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HE-11: Feeling Fibrous

HE-11: Feeling Fibrous

TIME: 20 minutes
GRADE: All
SUMMARY: Children will compare a whole grain and refined grain as part of a snack.

DID YOU KNOW?

Grains in their whole form are a healthier choice, yet most grain foods we eat are refined, meaning that fiber and other important nutrients have been removed.

MATERIALS:

  • Crackers made with refined white flour (for example Saltines, one for each child)
  • Crackers made with 100% whole grain flour (for example Wasa bread, ak-mak, or some other whole grain cracker, one for each child)
  • Plastic sandwich bags, two for each child
  • Magnifiers optional
  • Water
  • What are Whole Grains? sheet (provided)

ACTIVITIES:

Please be sure to have all those involved in the activity properly wash their hands.

If a new food is being consumed, please make caregivers aware and receive permission before doing this activity.

  1. At least one hour before doing this activity, put one cracker in each bag so each student will have one Saltine in one bag and one Wasa in another bag.
  2. Put three to four tablespoons of water in each bag and let the crackers soak for at least an hour prior to this activity. Seal the bags so they won’t leak.
  3. Review the function and parts of a grain (See Key Talking Points below).
  4. GGive each child a soaked refined cracker (Saltine). Have them squish it to feel how soft it is. Have them look carefully at the squished cracker and ask: “What do you notice?” (Examples: squishy, white, loses its shape, etc.)
  5. Give each child a soaked whole grain cracker (Wasa). Have them mash it up and ask: “What difference do you notice?” (Examples: color, grainy texture, etc.)
  6. Explain that the different texture is because of the grain’s seed coat and germ, which is where the fiber (nature’s broom) and nutrients are in grains. This is the part that’s been removed to make the Saltine.
  7. Handout and discuss the What are Whole Grains? sheet.
    (For Grades 3-5):
  8. Look at the labels from these crackers. Look at fiber content, %DV, grams of nutrients, and ingredients (see Key Talking Points below). You may also want to hand out and discuss the Family Tip Sheet TS-4: Great Grains.
    (all ages)
  9. Wash hands.
  10. Now make a snack with each kind of cracker. Add cheese, or peanut butter and raisins, etc.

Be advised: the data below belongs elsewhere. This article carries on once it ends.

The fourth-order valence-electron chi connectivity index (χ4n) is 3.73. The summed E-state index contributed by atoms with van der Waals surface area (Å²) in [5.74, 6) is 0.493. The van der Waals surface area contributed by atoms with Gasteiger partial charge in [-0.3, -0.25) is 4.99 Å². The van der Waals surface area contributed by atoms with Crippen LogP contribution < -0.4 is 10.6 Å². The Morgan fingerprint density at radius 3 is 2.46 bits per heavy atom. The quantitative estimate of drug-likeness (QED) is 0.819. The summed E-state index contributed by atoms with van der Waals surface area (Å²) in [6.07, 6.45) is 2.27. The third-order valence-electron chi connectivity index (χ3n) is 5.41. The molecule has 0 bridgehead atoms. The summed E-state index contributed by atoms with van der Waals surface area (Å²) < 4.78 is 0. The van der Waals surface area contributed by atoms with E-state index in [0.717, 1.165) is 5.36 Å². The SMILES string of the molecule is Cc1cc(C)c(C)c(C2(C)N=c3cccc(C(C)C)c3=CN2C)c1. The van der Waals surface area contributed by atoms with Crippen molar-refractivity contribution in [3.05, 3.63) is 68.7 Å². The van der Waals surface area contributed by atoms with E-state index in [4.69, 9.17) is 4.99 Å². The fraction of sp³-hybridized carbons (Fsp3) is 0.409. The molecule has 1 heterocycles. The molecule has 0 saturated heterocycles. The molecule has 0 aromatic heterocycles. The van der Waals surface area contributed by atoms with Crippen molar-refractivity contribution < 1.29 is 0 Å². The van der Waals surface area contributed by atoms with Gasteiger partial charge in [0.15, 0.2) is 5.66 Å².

11. CCompare the taste of the crackers. (This is a good opportunity to do the Tasting Chart.) Do the crackers taste different?

KEY TALKING POINTS:

  1. Grains are the largest part of a healthy diet.
  2. Whole grains are grains that have all the parts of the grain or seed. Refined grains have had parts of the grain or seed removed, meaning that some of the nutrients have also been removed.
  3. For grades 3-5 activity, %DV stands for Percent Daily Value. This is the amount of that nutrient that should be included in a healthy diet for an average size person. A whole grain food should contain at least 5% DV of Dietary Fiber as listed on the Nutrition Facts panel.

AT THE END OF THIS ACTIVITY, CHILDREN WILL BE ABLE TO:

  1. Identify the difference between refined and whole grain crackers.
  2. Recognize the importance of whole grains for their higher fiber, vitamin and mineral content than refined grains (Grades 3-5).

GO FURTHER:

  1. Challenge students to eat at least one whole grain product at home, and try to bring in the label.
  2. Make a collage of whole grain labels, or a bulletin board.
  3. Do activity MM-8: Are They Whole Grains?
  4. Send home Family Outreach Tip Sheet TS-4 Great Grains. This sheet explains the healthful aspects of eating whole grains, how to read nutrition information to figure out if a food contains whole grains, and gives some hints of how to get children to eat and try whole grain foods.

SOURCE: Boston Medical Center, Nutrition and Fitness for Life Program, 2010.

What are Whole Grains?

What exactly is a “whole grain”?

Whole grain foods contain all three parts of the grain: the bran, the endosperm and the germ. Each part of the grain is healthful, but eating the entire grain allows all three parts to work together. Whole grains provide energy for daily activities and can reduce the risk of developing many major diseases.

When all three parts of the grain are present in processed foods, they are considered whole grain. Other examples of common types of whole grains include:

How do you find whole grains in food products?

There are a few simple steps you can take when trying to find whole grain foods.

  1. Look for the words “whole grain” or “100% whole wheat” in large letters on the food package.
  2. Look for the list of ingredients on the package. Look for the word “whole” in front of a grain to be listed first on the ingredient list (for example: “whole wheat”).

Why are whole grains important?

Whole grains provide your body with the nutrients you need to stay fit! Whole grain foods are rich in fiber. Fiber helps to keep our bodies well by reducing our risk of heart disease and helping us maintain a healthy weight. Whole grains are rich in special chemicals that help prevent cancer. They also provide carbohydrate, protein, healthy fats, vitamins, and minerals for overall health and energy.